The History of Passover Foods


Holidays are a time for family members and friends to come together, catch up with one another, and celebrate an important occasion. Passover is no different, and the seder is the centerpiece of the Passover celebration.

The seder is the traditional Jewish meal for Passover, and every Passover celebration involves specific foods that should and should not be eaten. What should everyone know about Passover, and what goes into a typical seder during this critical holiday celebration?

What Is Passover?

Passover is one of the most important holidays on the Jewish calendar. The history of the seder celebrates the story of the Israelites’ escape from centuries of slavery under Egyptian rule. The story itself begins with Joseph, the son of Jacob, who was sold into slavery. Eventually, his incredible knowledge and wisdom made him a trusted advisor to the king, and his family eventually joined him in Egypt.

While they lived in harmony for a certain amount of time, a new Egyptian Pharaoh immediately became suspicious of Jacob and his Israelites, who had multiplied in number significantly. As a result, the Israelites had to flee Egypt, but appeared to be trapped between the Red Sea and the Egyptian army. Moses was able to part the Red Sea, one of the greatest miracles in Jewish history, and the Israelites were able to cross to freedom on dry land.

The history of Passover is the celebration of this great escape and journey to redemption for the Jewish population, and the seder is central to the holiday.

Prep And Planning For Passover

Because there is a tremendous amount of planning that goes into Passover celebration, it is strongly encouraged that everyone starts the preparation as quickly as possible. For example, most families will start by getting rid of anything in the house that includes grain that has risen. A few examples include whiskey, beer, pasta, cake, and bread.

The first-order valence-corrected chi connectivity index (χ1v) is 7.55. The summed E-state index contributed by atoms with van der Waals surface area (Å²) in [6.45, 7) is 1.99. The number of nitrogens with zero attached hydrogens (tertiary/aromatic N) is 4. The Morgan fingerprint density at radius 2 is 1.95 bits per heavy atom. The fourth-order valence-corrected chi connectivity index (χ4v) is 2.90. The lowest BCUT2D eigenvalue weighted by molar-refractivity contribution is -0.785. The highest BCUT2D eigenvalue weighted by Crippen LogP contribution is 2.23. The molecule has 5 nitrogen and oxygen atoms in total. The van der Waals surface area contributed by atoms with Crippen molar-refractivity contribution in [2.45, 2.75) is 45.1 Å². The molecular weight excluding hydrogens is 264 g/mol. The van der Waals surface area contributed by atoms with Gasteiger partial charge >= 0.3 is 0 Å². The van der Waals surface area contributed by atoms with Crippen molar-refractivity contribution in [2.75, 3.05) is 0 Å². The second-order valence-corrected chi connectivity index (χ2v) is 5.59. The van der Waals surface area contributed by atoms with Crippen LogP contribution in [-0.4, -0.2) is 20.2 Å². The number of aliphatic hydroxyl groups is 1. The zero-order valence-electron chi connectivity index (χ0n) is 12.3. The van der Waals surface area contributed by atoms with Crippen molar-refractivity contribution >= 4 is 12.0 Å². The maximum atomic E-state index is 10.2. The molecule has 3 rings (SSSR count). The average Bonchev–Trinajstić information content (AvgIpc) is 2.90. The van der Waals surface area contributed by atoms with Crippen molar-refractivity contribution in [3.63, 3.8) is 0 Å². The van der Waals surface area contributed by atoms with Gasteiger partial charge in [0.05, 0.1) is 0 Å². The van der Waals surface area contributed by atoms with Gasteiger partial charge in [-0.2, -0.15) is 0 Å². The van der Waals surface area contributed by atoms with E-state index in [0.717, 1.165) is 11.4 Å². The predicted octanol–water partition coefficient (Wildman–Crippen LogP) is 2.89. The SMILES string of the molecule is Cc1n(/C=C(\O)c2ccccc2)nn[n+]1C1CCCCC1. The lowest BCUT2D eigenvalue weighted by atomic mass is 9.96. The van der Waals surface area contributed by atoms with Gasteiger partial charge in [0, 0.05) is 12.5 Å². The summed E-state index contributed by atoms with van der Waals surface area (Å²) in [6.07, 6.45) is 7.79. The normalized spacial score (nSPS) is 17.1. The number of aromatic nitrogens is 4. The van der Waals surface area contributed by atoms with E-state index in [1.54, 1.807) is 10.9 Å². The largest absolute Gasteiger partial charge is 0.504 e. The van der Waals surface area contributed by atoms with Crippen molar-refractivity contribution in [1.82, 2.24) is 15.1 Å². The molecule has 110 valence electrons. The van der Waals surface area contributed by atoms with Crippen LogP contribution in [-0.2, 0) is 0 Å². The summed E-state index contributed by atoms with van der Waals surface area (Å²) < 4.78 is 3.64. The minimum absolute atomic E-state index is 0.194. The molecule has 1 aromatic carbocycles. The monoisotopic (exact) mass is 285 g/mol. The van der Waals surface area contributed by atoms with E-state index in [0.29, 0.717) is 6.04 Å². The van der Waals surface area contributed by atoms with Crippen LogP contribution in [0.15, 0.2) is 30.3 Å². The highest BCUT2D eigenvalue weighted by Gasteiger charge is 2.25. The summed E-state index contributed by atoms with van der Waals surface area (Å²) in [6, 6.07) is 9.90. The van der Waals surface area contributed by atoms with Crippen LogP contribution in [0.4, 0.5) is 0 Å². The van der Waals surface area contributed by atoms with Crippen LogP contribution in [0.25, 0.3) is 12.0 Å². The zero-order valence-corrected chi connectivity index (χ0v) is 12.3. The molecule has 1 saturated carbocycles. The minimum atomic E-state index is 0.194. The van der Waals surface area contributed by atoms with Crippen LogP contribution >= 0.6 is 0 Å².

Some families take this a step further by getting rid of any plates and appliances (temporarily) that have come into contact with risen grain recently. While cleaning these dishes and appliances is usually enough, some families decide to forcibly remove them from the home.

Then, the shopping process begins. All food served at the seder must be kosher. A few examples include raw kosher meat, fruit, vegetables, and fish. In general, grains, including rice and beans, are not acceptable.

What Is In a Typical Passover Meal?

A typical Passover meal includes several traditional foods. For example, matzah is served at just about every seder. It is a combination of only flower and water, and it is baked before it has been given a chance to rise, and it’s often molded into balls and served as part of matzah ball soup. Wine is also served at most seders, and tradition mandates that everyone who participates drink four glasses of wine. Those who might not want to drink (or are too young) typically drink grape juice instead.

There or a few other foods that are served as well. For example, Beitzah (a hard-boiled egg), zeroah (roasted meat, often brisket), and charoset (a sweet paste) are also frequently served. A bowl of salt water is also frequently set aside for karpas, which are vegetables meant to be dipped in the salt water before being eaten.

Passover Remains One Of The Most Important Dates On The Calendar

While not every Jewish family sticks to traditional Ashkenazi customs strictly, Passover is one holiday where just about everyone follows the rules on what is kosher and what is not. Because there are several foods typically served at the seder, anyone planning a Passover celebration has to start the cooking process as early as possible. Do not forget to use the right appliances to bring out the best in all of these meals.